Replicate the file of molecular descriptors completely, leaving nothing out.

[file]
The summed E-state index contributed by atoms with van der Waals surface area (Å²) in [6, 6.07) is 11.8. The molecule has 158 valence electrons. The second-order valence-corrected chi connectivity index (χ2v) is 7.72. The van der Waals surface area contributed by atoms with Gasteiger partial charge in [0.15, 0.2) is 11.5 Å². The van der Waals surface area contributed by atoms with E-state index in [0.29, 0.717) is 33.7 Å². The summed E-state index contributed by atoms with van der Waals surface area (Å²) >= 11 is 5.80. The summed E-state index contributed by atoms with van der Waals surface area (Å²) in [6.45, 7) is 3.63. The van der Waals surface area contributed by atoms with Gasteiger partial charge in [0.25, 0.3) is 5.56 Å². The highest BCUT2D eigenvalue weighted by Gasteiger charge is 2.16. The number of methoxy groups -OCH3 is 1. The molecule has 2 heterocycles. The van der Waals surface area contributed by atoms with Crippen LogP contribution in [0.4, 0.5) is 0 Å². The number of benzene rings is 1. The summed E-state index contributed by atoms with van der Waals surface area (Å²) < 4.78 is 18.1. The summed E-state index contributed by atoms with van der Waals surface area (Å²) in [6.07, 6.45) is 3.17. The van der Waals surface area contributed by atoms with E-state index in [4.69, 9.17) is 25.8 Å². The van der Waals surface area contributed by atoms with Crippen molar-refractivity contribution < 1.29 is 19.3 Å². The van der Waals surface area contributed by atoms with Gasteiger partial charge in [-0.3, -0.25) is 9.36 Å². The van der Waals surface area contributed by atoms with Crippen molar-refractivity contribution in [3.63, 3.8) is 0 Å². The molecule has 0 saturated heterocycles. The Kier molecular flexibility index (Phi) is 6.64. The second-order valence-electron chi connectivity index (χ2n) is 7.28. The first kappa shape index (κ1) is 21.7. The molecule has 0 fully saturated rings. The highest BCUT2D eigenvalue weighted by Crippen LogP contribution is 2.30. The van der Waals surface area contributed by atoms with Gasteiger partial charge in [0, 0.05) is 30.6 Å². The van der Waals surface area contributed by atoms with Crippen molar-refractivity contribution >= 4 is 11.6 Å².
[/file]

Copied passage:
The summed E-state index contributed by atoms with van der Waals surface area (Å²) in [6, 6.07) is 11.8. The molecule has 158 valence electrons. The second-order valence-corrected chi connectivity index (χ2v) is 7.72. The van der Waals surface area contributed by atoms with Gasteiger partial charge in [0.15, 0.2) is 11.5 Å². The van der Waals surface area contributed by atoms with E-state index in [0.29, 0.717) is 33.7 Å². The summed E-state index contributed by atoms with van der Waals surface area (Å²) >= 11 is 5.80. The summed E-state index contributed by atoms with van der Waals surface area (Å²) in [6.45, 7) is 3.63. The van der Waals surface area contributed by atoms with Gasteiger partial charge in [0.25, 0.3) is 5.56 Å². The highest BCUT2D eigenvalue weighted by Gasteiger charge is 2.16. The number of methoxy groups -OCH3 is 1. The molecule has 2 heterocycles. The van der Waals surface area contributed by atoms with Crippen LogP contribution in [0.4, 0.5) is 0 Å². The number of benzene rings is 1. The summed E-state index contributed by atoms with van der Waals surface area (Å²) < 4.78 is 18.1. The summed E-state index contributed by atoms with van der Waals surface area (Å²) in [6.07, 6.45) is 3.17. The van der Waals surface area contributed by atoms with E-state index in [4.69, 9.17) is 25.8 Å². The van der Waals surface area contributed by atoms with Crippen molar-refractivity contribution < 1.29 is 19.3 Å². The van der Waals surface area contributed by atoms with Gasteiger partial charge in [-0.3, -0.25) is 9.36 Å². The van der Waals surface area contributed by atoms with Crippen molar-refractivity contribution in [3.63, 3.8) is 0 Å². The molecule has 0 saturated heterocycles. The Kier molecular flexibility index (Phi) is 6.64. The second-order valence-electron chi connectivity index (χ2n) is 7.28. The first kappa shape index (κ1) is 21.7. The molecule has 0 fully saturated rings. The highest BCUT2D eigenvalue weighted by Crippen LogP contribution is 2.30. The van der Waals surface area contributed by atoms with Gasteiger partial charge in [0, 0.05) is 30.6 Å². The van der Waals surface area contributed by atoms with Crippen molar-refractivity contribution >= 4 is 11.6 Å².